Top Alzheimer’s scientists still divided about approving contentious drug
The FDA is being asked to either approve the therapy based on what numerous scientists say is an inconclusive record, or force Biogen to carry out another costly trial that could take years
New York/Minneapolis — Biogen unveiled the most detailed data yet on the Alzheimer’s drug that it shelved and then brought back in one of the most head-spinning episodes in biotechnology history.
Now, the US Food and Drug Administration (FDA) could be facing a momentous decision: approve the therapy based on what numerous scientists believe is an inconclusive or even contradictory record, or force Biogen to carry out another costly clinical trial that could take years to complete.
The data presented by the company to a packed session at the Clinical Trials on Alzheimer’s Disease conference in San Diego on Thursday provided fuel for both sides. One trial suggested the drug, called aducanumab, may be the first-ever to slow the progression of Alzheimer’s. But a second, essentially identical trial showed no effect on the disease at all.
Choosing a course of action is shaping up as one of the most consequential drug-approval decisions that the FDA has made in years. Biogen has said it plans to submit aducanumab to the agency in early 2020. At stake are the fates millions of Alzheimer’s patients, along with billions of dollars in sales and stock-price gains for Biogen and its Japanese partner Eisai.
A hopeful but wary reception to Biogen’s disclosures was on display not just in the crowded conference ballroom where it was presented, but also among the field’s brightest researchers; on Wall Street, where Biogen’s shares ended the day up 3.4%; and among investment analysts who want to see even more data from the trials. Eisai gained 6.6% in Tokyo.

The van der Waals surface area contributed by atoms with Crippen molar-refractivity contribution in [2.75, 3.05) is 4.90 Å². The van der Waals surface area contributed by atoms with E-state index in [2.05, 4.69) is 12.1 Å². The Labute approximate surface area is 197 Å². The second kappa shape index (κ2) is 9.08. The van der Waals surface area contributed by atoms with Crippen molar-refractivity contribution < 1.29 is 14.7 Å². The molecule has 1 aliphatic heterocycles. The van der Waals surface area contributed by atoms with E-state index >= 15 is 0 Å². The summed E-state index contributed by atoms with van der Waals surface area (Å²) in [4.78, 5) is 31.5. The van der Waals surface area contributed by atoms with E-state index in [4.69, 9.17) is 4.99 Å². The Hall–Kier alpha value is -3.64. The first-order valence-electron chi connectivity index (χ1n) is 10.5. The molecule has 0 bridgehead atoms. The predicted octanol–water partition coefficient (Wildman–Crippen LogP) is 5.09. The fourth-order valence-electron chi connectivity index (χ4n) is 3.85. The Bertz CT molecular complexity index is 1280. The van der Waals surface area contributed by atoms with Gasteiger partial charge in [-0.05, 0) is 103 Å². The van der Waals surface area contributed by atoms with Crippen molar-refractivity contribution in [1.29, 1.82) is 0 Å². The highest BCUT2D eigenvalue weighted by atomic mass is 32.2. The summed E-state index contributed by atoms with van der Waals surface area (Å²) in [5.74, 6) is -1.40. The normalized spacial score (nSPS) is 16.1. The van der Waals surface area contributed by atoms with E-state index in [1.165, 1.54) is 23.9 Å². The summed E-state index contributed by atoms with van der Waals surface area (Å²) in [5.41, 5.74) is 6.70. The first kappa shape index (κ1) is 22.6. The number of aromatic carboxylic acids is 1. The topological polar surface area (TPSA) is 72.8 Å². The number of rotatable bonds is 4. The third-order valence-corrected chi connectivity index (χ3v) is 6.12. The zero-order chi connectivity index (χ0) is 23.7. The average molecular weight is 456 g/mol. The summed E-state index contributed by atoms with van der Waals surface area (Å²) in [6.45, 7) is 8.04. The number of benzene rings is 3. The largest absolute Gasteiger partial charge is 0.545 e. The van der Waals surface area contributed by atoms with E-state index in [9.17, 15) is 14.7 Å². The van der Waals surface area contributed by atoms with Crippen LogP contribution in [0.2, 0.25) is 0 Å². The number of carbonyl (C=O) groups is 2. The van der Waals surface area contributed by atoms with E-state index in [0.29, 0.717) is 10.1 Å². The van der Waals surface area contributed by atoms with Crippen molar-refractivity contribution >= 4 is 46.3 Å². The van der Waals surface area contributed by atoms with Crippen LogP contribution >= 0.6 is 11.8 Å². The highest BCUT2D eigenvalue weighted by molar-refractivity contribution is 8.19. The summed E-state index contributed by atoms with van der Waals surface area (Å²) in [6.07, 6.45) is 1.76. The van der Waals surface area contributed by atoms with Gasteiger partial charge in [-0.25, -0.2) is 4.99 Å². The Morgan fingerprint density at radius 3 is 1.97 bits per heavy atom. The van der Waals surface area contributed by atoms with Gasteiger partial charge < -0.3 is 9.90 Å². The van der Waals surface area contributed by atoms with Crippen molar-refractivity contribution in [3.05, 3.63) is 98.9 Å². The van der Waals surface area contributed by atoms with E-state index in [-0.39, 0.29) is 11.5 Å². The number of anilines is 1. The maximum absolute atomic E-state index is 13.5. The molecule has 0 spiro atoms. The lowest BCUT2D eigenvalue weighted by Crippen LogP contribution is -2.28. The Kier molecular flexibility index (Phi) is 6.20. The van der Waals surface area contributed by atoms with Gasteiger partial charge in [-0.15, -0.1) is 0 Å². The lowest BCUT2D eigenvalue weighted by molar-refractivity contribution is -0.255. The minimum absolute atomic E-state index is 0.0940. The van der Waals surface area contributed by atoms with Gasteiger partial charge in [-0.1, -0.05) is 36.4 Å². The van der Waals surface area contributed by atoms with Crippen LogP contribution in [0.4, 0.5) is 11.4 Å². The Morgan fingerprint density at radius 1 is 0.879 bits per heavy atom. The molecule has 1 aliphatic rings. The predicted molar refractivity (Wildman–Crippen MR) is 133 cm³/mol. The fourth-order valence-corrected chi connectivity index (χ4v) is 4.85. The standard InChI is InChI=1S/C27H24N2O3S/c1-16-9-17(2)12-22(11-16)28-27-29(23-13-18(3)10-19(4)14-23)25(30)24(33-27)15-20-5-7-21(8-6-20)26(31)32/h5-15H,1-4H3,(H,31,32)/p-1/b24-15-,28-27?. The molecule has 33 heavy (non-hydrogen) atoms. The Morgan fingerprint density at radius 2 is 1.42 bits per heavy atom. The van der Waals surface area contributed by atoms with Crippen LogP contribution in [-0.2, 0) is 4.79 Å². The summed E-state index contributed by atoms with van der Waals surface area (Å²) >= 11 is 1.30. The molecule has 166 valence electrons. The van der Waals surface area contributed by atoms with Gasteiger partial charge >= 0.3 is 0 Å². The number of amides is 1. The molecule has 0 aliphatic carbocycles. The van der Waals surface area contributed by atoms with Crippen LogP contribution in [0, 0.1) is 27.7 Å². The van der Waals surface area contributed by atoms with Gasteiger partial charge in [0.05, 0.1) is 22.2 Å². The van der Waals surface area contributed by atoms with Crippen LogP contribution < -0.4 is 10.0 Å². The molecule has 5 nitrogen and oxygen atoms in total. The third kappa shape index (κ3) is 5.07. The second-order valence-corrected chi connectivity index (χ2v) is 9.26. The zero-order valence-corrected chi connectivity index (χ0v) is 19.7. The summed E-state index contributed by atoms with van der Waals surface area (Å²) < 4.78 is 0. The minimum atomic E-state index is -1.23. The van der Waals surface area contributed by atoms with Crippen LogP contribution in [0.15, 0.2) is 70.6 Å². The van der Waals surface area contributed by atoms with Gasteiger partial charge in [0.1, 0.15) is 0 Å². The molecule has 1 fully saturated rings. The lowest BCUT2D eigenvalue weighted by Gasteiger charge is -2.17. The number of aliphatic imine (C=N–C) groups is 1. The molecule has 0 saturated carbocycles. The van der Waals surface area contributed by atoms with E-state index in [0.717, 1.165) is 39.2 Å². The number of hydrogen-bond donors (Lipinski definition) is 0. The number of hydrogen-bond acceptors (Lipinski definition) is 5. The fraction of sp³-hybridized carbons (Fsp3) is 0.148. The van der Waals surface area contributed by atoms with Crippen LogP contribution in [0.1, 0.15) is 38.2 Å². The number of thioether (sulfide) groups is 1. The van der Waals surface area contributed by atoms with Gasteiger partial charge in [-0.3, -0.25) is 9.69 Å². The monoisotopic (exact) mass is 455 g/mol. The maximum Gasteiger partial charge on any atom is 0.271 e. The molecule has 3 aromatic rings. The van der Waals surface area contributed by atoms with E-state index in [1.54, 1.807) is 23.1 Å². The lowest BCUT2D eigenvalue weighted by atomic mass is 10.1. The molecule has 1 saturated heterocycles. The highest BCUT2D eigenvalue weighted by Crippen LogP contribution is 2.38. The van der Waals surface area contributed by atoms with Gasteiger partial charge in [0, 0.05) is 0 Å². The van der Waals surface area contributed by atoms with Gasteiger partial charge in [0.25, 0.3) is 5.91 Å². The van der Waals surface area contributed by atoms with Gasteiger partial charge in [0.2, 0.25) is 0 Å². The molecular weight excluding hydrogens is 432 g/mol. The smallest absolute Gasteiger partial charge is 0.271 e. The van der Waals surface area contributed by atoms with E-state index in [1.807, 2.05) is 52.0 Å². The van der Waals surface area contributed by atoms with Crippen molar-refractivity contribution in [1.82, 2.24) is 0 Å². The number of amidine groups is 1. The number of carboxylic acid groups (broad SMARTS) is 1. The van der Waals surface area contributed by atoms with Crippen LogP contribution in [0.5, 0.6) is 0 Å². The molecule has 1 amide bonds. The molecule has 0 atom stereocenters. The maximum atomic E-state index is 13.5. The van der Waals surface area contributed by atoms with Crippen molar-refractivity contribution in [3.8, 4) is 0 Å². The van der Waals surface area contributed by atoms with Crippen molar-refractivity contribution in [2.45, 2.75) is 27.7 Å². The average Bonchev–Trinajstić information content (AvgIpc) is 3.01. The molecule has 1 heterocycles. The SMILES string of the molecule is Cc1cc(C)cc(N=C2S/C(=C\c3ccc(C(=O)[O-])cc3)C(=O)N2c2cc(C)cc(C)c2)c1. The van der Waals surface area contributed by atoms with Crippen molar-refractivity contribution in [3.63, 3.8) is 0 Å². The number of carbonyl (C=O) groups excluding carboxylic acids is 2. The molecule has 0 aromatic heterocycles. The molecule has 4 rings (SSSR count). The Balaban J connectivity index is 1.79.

“This will soon be under review at regulatory authorities,” said Al Sandrock, Biogen’s chief medical officer, on a late Thursday conference call with analysts. “For that reason, we are very sensitive about what we want to present now. We have nothing to hide but there is a time and a place for everything.”
In the tightly packed room in San Diego, Biogen produced reams of data laid out in 60 slides styled with colourful graphics. An audience of researchers and doctors hung on every word. But after the presentation, many said none of what they saw resolved the essential conundrum: what to believe.
“They need a tiebreaker,” said Suzanne Craft, an Alzheimer’s researcher at Wake Forest School of Medicine, shortly after the presentation, expressing a widely held sentiment among the attendees. “We all want it to be real, but the evidence is not sufficient to justify declaring this a ready-for-prime-time treatment.”
Aducanumab is intended to combat the amyloid plaque that fills the brains of patients, the primary hallmark of the disease long-believed to be responsible for the mental decline that comes with it. In fact, amyloid was one area in which there was no controversy. Patients were screened for the plaque build-up before being allowed into the trial, and the drug clearly removed it. Whether its dispersal led to any benefit, however, remained a topic of heated debate among researchers.
“It’s inconclusive right now,” said Mayo Clinic neurologist David Knopman, in an interview the night before the meeting. “I think most of my colleagues explicitly or in their hearts believe another study has to be done. I don’t see any other choice.”
Knopman, who was the Mayo Clinic’s lead investigator for one of the studies, said that approving aducanumab now would mean that doctors and patients would never get a definitive answer about its benefits. After the presentation, he said the Biogen talk contained some helpful details but nothing that fundamentally changed his views.
The information presented by Biogen in some cases raised more questions because of some aspects of how the study was done. The company had to estimate results for some patients who didn’t finish the trial, and it didn’t say how patients fared in different geographic areas. The company also didn’t say how patients with a genetic predisposition to developing the disease responded to the drug, a key issue.
Analysts who track the biotechnology industry were generally more sceptical.
Sam Fazeli, a senior pharmaceutical analyst at Bloomberg Intelligence, said the presentation raised more questions and added to the uncertainty around the drug’s potential for approval.